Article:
But it’s all the same state of mind in one fundamental way at least – a mind perpetually busy trying to outrun itself, trying not to notice the unfathomed compulsion that keeps it busy. In this state of mind (if there aren’t sufficient distractions available) the tendency is to feel subjected to thought, tossed and turned by thought. To avoid the sensation of drowning in this tumult, an inner director, a thinker in charge, a focus of Self, is created, which seems to be a retroactive gloss that thought itself compulsively places over its own shenanigans to retain an illusion of order and control. But in this state of mind there is only a running script (though ad libbed) in which this fantasy of a director (a Me playing the starring role) ends up organizing what is still only a compulsive escape from its own unfathomed turmoil.

I need to emphasize this distinction between people and the habits of thought that hold them captive, otherwise I fall into the common misconception that people who think and do ugly, evil things are inherently (in their blood and bones) ugly and evil, and not merely ill with thought. If I blame the person — even my own starring Self — too much (and I often do) I become susceptible to the illness itself, willing to injure that person just to stop the ridiculous ideas driving them (or me). Then the distinction between these dimensions of life (between the actual human being and the thoughts driving them, between territory and map) is lost, and then I’m driven by the unfathomed compulsions of thought, and capable of ugly, evil things.

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Abrupt or Gradual Change?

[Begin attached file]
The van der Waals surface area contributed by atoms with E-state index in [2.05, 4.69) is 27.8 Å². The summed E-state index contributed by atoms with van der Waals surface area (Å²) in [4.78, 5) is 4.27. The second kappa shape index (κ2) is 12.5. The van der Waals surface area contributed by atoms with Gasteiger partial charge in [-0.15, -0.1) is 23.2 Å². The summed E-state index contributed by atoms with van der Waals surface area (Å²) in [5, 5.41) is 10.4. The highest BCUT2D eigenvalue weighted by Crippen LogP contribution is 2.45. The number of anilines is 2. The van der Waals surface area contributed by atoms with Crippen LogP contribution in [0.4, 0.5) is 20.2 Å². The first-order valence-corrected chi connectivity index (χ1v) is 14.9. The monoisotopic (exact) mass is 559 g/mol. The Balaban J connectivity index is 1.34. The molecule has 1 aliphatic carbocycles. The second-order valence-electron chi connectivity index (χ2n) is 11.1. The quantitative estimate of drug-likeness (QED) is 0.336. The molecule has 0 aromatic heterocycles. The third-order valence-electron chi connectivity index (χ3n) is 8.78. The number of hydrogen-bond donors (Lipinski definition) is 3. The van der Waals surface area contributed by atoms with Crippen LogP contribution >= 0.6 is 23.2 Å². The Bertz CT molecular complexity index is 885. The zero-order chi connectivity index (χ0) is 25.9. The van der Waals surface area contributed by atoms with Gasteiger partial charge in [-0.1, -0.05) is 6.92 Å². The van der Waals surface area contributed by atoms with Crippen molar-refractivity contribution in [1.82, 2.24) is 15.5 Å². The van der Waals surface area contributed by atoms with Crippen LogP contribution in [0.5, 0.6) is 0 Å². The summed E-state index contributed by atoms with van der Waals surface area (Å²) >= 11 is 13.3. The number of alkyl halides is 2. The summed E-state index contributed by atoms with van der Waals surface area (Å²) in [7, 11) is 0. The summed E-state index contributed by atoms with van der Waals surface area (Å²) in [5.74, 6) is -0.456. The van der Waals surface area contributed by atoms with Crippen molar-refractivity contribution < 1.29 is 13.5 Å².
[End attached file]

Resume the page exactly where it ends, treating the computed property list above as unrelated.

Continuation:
Found picture on Web, apologies to whomever it belongs (will remove if needed)

Each essay wrests a limited clarity from the infinite mycelium of loose ends that keeps the inquiry growing. As if demonstrating what I felt to be true in Truth and Distortion, the last essay clarified something, but also left distortions that I’d like to consider.

Is the transition to a proprioceptive mentality necessarily so dramatic and dangerous for example? Is it really like falling from a cliff? Or is it the most gentle transformation imaginable, giving up the strife that comes with trying to live up to a false ideal, seeing through all these deceptive feints and accepting them until they evaporate as irrelevant?

I’m never going to argue that anything I say is real. These are merely stories that wring from the world particular insights, while shutting down others. So the question has to be spun like a prism to see other spectrums of truth. And this also allows me to see with greater clarity the context in which the previous metaphor was apt. Let me see if this can be done with one of those loose ends right now, the gradual versus abrupt question.

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I See You Now

Would you believe me if I said I don’t want to call attention to myself? It would seem impossible because I’m placing these private and somewhat personally unnerving words out there on Facebook, for one thing.

But personal attention makes me sick. And yet I couldn’t find you until I placed these things in some kind of public thoroughfare. I didn’t care if it was just a park bench. Someplace where you might happen along, allowing me to imagine you.

A park bench is almost perfect, but not quite believable enough, because I’m sure these words would be pecked to pieces by a passing pigeon or thrown up on by a drunk, before anyone real like you happened along.

And so I tried a publication like Counterpunch, fairly broad and relatively easy to access. But periodicals have a far too particular outlook, are too demanding in what they want from me. I’m not inclined to work at molding myself to anyone’s demands. I need a thoroughfare that is utterly open-ended and will not lead to any kind of fame, which would destroy my solitude or anonymity. But the thoroughfare still needs to be larger than a park bench in order to allow me to convincingly imagine you as a passing stranger with a mind as large as God’s.